Just read this
: if you sit on a nonprofit board don't think you're going anywhere soon, not until after you listen to Dan Pallotta describe Uncharitable
, his riveting indictment of how we hobble nonprofits. It's a myth-busting, paradigm-shifting re-examination of what's going on in Charity, in my case, right under my nose.
I'd noticed the review in the New York Times
awhile ago, so I picked up a copy then it sat in a pile. But since I sit on 4 nonprofit boards, the sub-title nagged: "How Restraints on Nonprofits Undermine Their Potential"; I took it on 2 long distance trips, a week each in Atlanta then Madrid. What a great companion this manifesto turned out to be.
Like many of my angel investor peers, in addition to sitting on for-profit boards of private companies, many of us end up on nonprofits, too.
For myself, I'd learned quite a bit from fellow angels, especially Tech Coast Angels' Dave Berkus
, and I'd enjoyed putting some new concepts on the table and into play for 2 nonprofit boards in the past year. I was enjoying the process: making an organizational change and seeing a pretty immediate positive result, then I did it again for the local school of the arts advisory board I sit on and again, an almost immediate positive change; this was fun, tweeking nonprofit boards was not only possible, but the feedback cycle could be immediate. Like learning to drive, I thought, maybe I can accelerate the cycle. So that makes me and maybe you, too, the perfect audience for Uncharitable
author, Dan Pallotta. I need to create a new sub-category on this blog, "myth buster", then Dan could be cross referenced with the likes of Fools Gold author Scott Shane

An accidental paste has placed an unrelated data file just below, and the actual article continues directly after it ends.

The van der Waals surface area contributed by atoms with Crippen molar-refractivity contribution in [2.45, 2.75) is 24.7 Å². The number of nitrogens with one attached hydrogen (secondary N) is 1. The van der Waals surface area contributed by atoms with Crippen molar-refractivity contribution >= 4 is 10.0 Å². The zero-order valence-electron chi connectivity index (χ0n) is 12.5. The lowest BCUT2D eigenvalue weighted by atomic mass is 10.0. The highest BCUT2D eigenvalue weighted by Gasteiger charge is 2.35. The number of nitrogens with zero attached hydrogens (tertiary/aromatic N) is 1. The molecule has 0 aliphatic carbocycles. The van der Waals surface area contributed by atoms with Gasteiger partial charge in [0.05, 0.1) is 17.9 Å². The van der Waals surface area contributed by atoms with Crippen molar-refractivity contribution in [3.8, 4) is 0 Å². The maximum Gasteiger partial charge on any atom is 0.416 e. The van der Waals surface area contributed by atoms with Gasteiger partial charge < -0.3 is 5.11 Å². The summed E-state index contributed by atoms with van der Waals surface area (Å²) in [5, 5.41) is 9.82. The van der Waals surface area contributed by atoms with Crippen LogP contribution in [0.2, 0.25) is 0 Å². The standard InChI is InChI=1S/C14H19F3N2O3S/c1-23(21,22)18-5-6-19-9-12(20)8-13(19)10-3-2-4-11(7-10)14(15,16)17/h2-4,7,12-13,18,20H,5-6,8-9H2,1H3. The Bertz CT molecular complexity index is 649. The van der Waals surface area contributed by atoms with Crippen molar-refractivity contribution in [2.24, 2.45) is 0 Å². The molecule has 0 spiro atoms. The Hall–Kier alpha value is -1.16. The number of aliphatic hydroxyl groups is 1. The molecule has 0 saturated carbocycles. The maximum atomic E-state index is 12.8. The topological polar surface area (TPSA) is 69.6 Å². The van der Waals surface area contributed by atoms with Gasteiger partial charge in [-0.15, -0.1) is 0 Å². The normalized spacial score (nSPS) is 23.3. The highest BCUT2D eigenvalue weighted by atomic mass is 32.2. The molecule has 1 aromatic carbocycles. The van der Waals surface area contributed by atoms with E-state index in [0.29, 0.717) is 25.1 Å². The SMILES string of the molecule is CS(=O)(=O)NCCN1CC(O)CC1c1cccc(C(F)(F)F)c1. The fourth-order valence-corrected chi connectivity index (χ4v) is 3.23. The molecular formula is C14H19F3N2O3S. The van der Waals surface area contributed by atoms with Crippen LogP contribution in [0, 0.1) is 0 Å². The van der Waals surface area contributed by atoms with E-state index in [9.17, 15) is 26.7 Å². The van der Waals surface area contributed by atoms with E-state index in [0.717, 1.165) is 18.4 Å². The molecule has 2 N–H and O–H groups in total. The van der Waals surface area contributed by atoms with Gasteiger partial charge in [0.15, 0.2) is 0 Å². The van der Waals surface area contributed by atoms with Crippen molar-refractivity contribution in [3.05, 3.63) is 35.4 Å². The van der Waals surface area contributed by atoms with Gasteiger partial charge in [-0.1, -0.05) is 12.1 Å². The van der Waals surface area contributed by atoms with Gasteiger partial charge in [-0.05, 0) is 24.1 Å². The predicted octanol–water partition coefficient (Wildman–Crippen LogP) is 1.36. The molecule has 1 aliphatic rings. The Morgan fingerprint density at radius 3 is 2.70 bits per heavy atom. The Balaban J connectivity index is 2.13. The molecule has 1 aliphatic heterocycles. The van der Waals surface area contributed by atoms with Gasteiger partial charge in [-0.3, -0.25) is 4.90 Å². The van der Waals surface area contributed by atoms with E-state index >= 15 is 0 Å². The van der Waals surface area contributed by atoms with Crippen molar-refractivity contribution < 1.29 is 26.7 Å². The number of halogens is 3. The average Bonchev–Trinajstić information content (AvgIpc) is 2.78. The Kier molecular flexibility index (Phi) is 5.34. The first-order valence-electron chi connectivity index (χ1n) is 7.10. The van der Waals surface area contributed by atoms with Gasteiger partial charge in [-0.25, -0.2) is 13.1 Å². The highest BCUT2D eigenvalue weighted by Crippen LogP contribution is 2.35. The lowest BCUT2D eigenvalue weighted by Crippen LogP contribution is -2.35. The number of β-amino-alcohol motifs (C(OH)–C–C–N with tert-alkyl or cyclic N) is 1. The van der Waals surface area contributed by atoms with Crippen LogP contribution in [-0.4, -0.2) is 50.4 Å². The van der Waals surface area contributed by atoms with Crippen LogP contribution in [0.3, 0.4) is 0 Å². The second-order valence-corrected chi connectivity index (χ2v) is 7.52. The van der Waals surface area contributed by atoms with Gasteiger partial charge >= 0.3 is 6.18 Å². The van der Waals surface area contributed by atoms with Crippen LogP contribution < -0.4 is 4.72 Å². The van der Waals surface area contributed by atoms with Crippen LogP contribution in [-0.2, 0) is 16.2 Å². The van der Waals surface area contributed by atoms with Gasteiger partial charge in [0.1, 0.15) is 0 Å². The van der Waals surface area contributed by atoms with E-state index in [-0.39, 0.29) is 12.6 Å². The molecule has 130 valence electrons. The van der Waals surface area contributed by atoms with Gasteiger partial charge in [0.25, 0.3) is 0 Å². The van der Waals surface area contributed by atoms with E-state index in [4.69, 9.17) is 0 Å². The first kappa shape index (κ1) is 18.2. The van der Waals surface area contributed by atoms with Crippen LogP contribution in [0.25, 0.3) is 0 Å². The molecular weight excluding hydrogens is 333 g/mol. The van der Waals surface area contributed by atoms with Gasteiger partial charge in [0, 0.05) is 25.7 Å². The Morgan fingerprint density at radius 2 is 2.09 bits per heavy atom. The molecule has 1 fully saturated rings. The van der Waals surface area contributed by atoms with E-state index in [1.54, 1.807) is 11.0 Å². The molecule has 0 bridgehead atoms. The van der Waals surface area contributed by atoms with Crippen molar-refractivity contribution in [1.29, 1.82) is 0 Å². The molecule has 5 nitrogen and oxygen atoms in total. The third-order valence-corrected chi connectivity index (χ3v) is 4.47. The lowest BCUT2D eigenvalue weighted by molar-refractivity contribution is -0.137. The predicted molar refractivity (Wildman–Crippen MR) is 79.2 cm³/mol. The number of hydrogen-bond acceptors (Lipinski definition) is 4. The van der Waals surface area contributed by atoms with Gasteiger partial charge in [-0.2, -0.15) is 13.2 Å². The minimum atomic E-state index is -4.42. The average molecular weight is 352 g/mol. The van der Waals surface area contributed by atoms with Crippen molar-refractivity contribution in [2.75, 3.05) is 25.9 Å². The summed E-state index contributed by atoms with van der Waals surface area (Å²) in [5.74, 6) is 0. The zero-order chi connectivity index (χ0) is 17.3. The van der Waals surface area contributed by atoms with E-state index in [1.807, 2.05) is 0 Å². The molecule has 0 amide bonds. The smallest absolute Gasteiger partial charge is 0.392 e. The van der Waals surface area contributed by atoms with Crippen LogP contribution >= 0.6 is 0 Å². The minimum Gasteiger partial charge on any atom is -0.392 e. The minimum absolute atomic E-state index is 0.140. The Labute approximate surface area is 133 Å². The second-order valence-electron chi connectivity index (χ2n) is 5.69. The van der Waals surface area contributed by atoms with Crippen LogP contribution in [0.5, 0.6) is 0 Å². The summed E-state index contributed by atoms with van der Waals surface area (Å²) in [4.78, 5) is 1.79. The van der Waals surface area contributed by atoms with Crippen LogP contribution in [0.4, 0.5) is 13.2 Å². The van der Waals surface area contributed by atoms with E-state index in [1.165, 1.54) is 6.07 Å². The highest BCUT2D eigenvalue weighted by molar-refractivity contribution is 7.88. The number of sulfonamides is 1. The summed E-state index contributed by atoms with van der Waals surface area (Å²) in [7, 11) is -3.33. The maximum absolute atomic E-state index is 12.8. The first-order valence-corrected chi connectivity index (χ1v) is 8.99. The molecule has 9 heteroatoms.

and Early Exits author Basil Peters
On the 10 hour flight home from Madrid last month I lent my copy to Angel Capital Association Chairman, John Huston. Half way over the Atlantic he hands it back, "this makes my head hurt; I'm getting my own copy!". When I tell Dan, like the interviewer I'm supposed to be, he asks, "what do you think he meant by that?". I was pretty sure I knew and you'll be able to guess once you listen to Dan Pallotta.
It's been quite a weekend for the family. Dad was rushed to the hospital Thursday; when he got there they said he was in immediate danger of a heart attack. A stent the next morning cleared up that problem, but as I look back on the past few days, I see it as a momentary calm in a stormy weekend. Before the weekend is over my sister Mary will be in the Emergency Room herself.
Later Friday afternoon dad suffered a setback that turned into quite a panic. I think it was more serious than the doctor says, his vitals dropped sending every nurse and doctor on the floor into his room, shuffling my mom and sister Kathleen out into the hallway. Whatever color of Code Blue or Red included summoning the Chaplain and I got a teary phone call from Kathleen when they didn't know just how serious this incident was. It was up to me to contact the siblings.
In this day and age how can you reach out to 3 people and not get any response?
Washington State reported its first assisted suicide this week. A 66 year old pancreatic cancer sufferer took advantage of the state's new Death with Dignity law; Sandi Doughton
reports for the Seattle Times. Read the article
The New York Times
reported on a group of cutthroat card players in a Laguna Woods, CA retirement community that are putting their sharp minds to work. The best of them exhibiting no dementia loss. Is there a correlation between competitive bridge and mental acuity? Read the article